Here’s a picture mid-way through, showing the two (I took one off the the other wrist for the photo, but they were otherwise on separate wrists).
Interestingly, you can see in the photo how the different watches handle paused time. The Pool-Mate Pro displays “P” next to the time paused to date. Meanwhile, the FINIS Swimsense inverts the colors on the display, as well as displaying a “P” (below a water droplet in this photo).
Additionally, in the above photo I have the Pool-Mate Pro set to display laps (40 laps), while the Swimsense is showing total yardage (1000y). Both units can display both metrics easily by tapping the upper left hand button to change mode/display.
As a note, if you plan to do any drill sets which result in your arms not embracing a swimming motion, you’ll want to put the watch in pause mode. If the watch doesn’t detect a stroke, it assumes you’re done swimming and completes the workout. This is especially important for scenarios like kickboard drills.
Focusing back on the Pool-Mate watch, the one area that greatly annoyed me in the past with the original non-downloadable Pool Mate watch was the ease in which you could accidentally delete your workout(s) after completion. See, once you’re complete with your swim workout, you first hold down the start button for 2 seconds to Save the workout. No problems there though, that steps easy.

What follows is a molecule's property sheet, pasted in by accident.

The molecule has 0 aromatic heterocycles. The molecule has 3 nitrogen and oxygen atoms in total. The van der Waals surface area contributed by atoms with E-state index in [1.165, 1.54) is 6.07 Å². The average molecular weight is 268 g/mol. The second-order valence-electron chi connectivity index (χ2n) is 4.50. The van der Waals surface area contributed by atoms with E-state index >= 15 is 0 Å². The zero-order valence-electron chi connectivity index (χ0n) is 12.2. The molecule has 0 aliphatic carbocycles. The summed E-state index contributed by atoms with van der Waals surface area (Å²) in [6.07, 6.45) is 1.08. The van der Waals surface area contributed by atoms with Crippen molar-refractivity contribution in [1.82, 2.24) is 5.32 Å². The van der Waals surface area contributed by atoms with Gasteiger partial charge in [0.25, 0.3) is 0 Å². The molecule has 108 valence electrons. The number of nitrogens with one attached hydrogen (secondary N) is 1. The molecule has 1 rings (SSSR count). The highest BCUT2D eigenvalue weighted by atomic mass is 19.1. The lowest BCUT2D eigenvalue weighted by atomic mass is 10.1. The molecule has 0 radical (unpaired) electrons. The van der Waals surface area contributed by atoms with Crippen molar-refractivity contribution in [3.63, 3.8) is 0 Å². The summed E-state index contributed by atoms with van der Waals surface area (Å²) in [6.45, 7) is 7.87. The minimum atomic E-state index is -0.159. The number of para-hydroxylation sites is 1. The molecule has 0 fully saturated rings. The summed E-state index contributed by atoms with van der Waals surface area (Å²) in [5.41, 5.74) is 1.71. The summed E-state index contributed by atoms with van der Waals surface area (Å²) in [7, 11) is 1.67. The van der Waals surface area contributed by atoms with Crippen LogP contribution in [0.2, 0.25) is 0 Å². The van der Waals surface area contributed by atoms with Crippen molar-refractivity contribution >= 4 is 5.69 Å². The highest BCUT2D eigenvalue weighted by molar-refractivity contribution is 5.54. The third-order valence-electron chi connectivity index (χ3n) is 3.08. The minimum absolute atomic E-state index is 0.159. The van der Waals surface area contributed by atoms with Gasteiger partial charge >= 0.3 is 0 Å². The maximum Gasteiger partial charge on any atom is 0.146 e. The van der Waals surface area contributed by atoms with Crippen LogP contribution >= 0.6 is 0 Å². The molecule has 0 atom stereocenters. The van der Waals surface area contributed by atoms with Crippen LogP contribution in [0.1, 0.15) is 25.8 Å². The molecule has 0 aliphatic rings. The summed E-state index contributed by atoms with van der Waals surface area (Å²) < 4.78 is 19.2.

It was when I exercised curiosity in trying to review the workout log on the watch that I got into trouble (both with the old version, but also now the new version). See, in both cases it’s extremely easy to wipe your workout data in a manner of about 1.5 seconds. You can do this simply by pressing the mode button and trying to view the log once that option is shown. That’s because if you then go to confirm the log selection (by logically pressing start), it actually goes to erase mode. Frantically you try and press Mode to undo that selection – but that actually confirms erasing – not backing out. Thus…sad panda. This is the one scenario in the watch where the confirmation functions of mode and start are actually reversed, compared to every other menu in the watch.
So, my lesson learned here is that once you swim with the watch…just set it down, put it away – and don’t touch the darn thing until you get back to your computer. All will be fine that way.
Speaking of computers, let’s talk about what happens assuming you don’t manage to delete your history while sitting at the end of the lane line.
First, you’ll go ahead and press mode a handful of times until you see ‘upload’ – once in that mode, it’s ready to start talking to it’s little USB friend. Go ahead and put the watch upside down on it:
Once that’s set you’ll want to start the Pool-Mate Link application, which is a bit of software that downloads the data from your watch. Think of this just like the ANT+ Agent if you have a Garmin Device – just a small piece of software that sits in your task tray and talks with the watch direclty.
The download only takes a few seconds and it’s all set. Very quick and easy.